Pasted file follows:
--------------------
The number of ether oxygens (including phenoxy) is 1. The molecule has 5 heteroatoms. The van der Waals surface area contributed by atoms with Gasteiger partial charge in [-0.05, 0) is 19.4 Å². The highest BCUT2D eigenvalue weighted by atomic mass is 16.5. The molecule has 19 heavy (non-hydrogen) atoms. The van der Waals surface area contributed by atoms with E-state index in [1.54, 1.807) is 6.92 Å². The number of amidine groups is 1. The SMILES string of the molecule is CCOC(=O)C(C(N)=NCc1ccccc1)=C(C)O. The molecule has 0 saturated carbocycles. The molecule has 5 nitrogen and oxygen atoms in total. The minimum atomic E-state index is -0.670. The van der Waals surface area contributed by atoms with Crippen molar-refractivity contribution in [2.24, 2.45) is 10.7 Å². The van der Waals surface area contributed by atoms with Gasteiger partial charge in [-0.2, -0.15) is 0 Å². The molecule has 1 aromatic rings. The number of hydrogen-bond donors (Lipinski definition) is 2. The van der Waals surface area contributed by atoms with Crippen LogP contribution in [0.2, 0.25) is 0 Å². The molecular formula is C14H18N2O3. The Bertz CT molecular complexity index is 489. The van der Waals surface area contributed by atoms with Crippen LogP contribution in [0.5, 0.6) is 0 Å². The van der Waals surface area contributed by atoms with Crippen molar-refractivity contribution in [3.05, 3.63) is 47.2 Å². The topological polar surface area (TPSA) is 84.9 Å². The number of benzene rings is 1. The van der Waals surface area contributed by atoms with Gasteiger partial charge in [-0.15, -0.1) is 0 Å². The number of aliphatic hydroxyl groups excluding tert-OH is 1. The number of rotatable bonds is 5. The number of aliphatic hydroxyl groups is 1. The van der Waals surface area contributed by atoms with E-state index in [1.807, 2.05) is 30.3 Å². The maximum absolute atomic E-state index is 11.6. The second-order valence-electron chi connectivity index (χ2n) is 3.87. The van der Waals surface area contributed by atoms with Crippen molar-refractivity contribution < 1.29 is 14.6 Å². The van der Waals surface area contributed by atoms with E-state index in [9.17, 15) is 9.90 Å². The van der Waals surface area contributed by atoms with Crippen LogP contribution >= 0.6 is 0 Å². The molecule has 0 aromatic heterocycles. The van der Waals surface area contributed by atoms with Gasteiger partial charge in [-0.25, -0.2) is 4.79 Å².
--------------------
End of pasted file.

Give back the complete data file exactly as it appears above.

The number of ether oxygens (including phenoxy) is 1. The molecule has 5 heteroatoms. The van der Waals surface area contributed by atoms with Gasteiger partial charge in [-0.05, 0) is 19.4 Å². The highest BCUT2D eigenvalue weighted by atomic mass is 16.5. The molecule has 19 heavy (non-hydrogen) atoms. The van der Waals surface area contributed by atoms with E-state index in [1.54, 1.807) is 6.92 Å². The number of amidine groups is 1. The SMILES string of the molecule is CCOC(=O)C(C(N)=NCc1ccccc1)=C(C)O. The molecule has 0 saturated carbocycles. The molecule has 5 nitrogen and oxygen atoms in total. The minimum atomic E-state index is -0.670. The van der Waals surface area contributed by atoms with Crippen molar-refractivity contribution in [2.24, 2.45) is 10.7 Å². The van der Waals surface area contributed by atoms with Gasteiger partial charge in [-0.2, -0.15) is 0 Å². The molecule has 1 aromatic rings. The number of hydrogen-bond donors (Lipinski definition) is 2. The van der Waals surface area contributed by atoms with Crippen LogP contribution in [0.2, 0.25) is 0 Å². The molecular formula is C14H18N2O3. The Bertz CT molecular complexity index is 489. The van der Waals surface area contributed by atoms with Crippen LogP contribution in [0.5, 0.6) is 0 Å². The van der Waals surface area contributed by atoms with Crippen molar-refractivity contribution in [3.05, 3.63) is 47.2 Å². The topological polar surface area (TPSA) is 84.9 Å². The number of benzene rings is 1. The van der Waals surface area contributed by atoms with Gasteiger partial charge in [-0.15, -0.1) is 0 Å². The number of aliphatic hydroxyl groups excluding tert-OH is 1. The number of rotatable bonds is 5. The number of aliphatic hydroxyl groups is 1. The van der Waals surface area contributed by atoms with E-state index in [1.807, 2.05) is 30.3 Å². The maximum absolute atomic E-state index is 11.6. The second-order valence-electron chi connectivity index (χ2n) is 3.87. The van der Waals surface area contributed by atoms with Crippen molar-refractivity contribution < 1.29 is 14.6 Å². The van der Waals surface area contributed by atoms with E-state index in [9.17, 15) is 9.90 Å². The van der Waals surface area contributed by atoms with Crippen LogP contribution >= 0.6 is 0 Å². The molecule has 0 aromatic heterocycles. The van der Waals surface area contributed by atoms with Gasteiger partial charge in [-0.25, -0.2) is 4.79 Å².